As recently as six months ago, we now record fetal heartbeats at 14 days post-conception. We record fetal brainwaves at 39 days post- conception. And I don't expect you to answer this, but I do expect you to pay attention to it as you contemplate these big issues is we have this schizophrenic rule of the law where we have defined death as the absence of those, but we refuse to define life as the presence of those.
And all of us are dependent at different levels on other people during all stages of our development from the very early in the womb, outside of the womb to the very late. And it concerns me that we are so inaccurate or -- inaccurate is an improper term -- inconsistent in terms of our application of the logic.
You said that Roe v. Wade is settled law yesterday. And I believe it's settled under the basis of the right to privacy, which has been there. So the -- the question I'd like to turn to next is in your ruling, the 2nd Circuit ruling on -- and I'm trying to remember the name of the case -- Maloney, the position was is that there's not an individual fundamental right to bear arms in this country. Is that -- is that a correct understanding of that?
SOTOMAYOR: No, sir.
COBURN: OK. Please educate me, if you would.
SOTOMAYOR: In the Supreme Court's decision in Heller, it recognized an individual rights to bear arms as a right guaranteed by the Second Amendment, an important right and one that limited the actions a federal -- the federal government could take with respect to the possession of firearms. In that case we're talking about handguns.
The Maloney case presented a different question. And that was whether that individual right would limit the activities that states could do to regulate the possession of firearms. That question is addressed by a legal doctrine. That legal doctrine uses the word fundamental, but it doesn't have the same meaning that common people understand that word to mean. To most people, the word by its dictionary term is critically important, central, fundamental. It's sort of rock basis.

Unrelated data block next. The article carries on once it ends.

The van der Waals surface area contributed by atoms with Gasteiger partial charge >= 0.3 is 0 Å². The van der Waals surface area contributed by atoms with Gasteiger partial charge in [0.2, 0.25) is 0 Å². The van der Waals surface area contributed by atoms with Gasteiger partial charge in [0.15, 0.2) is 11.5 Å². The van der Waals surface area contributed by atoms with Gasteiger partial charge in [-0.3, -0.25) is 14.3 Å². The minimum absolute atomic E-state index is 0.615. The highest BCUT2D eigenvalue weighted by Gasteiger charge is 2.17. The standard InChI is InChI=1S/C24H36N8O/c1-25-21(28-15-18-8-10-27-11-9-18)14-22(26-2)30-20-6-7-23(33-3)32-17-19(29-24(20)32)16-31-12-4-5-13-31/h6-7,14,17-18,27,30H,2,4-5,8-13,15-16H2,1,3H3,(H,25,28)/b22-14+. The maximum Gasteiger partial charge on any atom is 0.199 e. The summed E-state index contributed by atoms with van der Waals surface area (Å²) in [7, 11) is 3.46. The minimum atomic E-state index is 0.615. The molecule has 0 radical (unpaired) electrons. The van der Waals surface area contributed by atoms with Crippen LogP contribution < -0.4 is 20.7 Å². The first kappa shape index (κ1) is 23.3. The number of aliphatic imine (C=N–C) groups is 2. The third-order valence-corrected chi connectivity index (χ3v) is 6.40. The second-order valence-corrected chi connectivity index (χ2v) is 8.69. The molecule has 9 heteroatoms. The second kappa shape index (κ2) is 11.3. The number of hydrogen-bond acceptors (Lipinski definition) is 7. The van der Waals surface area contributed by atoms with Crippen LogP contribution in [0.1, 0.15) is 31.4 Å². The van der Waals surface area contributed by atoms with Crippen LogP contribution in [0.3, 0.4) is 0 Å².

Those meanings are not how the law uses that term when it comes to what the states can do or not do. The term has a very specific legal meaning, which means is that amendment of the Constitution incorporated against the states.
COBURN: Through the 14th Amendment.
SOTOMAYOR: Through -- and others. But the -- generally. I shouldn't say and others, through the 14th. The question becomes whether and how that amendment of the Constitution, that protection applies or limits the states to act. In Maloney, the issue with -- for us was a very narrow one. We recognized that Heller held -- and it is the law of the land right now in the sense of precedent, that there is an individual right to bear arms as it applies to government, federal government regulation.
The question in Maloney was different for us. Was that right incorporated against states? And we determined that, given Supreme Court precedent, the precedent that had addressed that precise question and said it's not, so it wasn't fundamental in that legal doctrine sense. That was the Court's holding.
COBURN: Did the Supreme Court say in Heller that it definitely was not? Or did they just fail to rule on it?
SOTOMAYOR: Well, they failed to rule on it. You're right.
COBURN: There's a...
SOTOMAYOR: But I...
COBURN: There's a very big difference there.
SOTOMAYOR: I agree.
COBURN: OK. Let me continue with that. So I sit in Oklahoma in my home, and what we have today as law in the land as you see it is I do not have a fundamental incorporated right to bear arms, as you see the law today?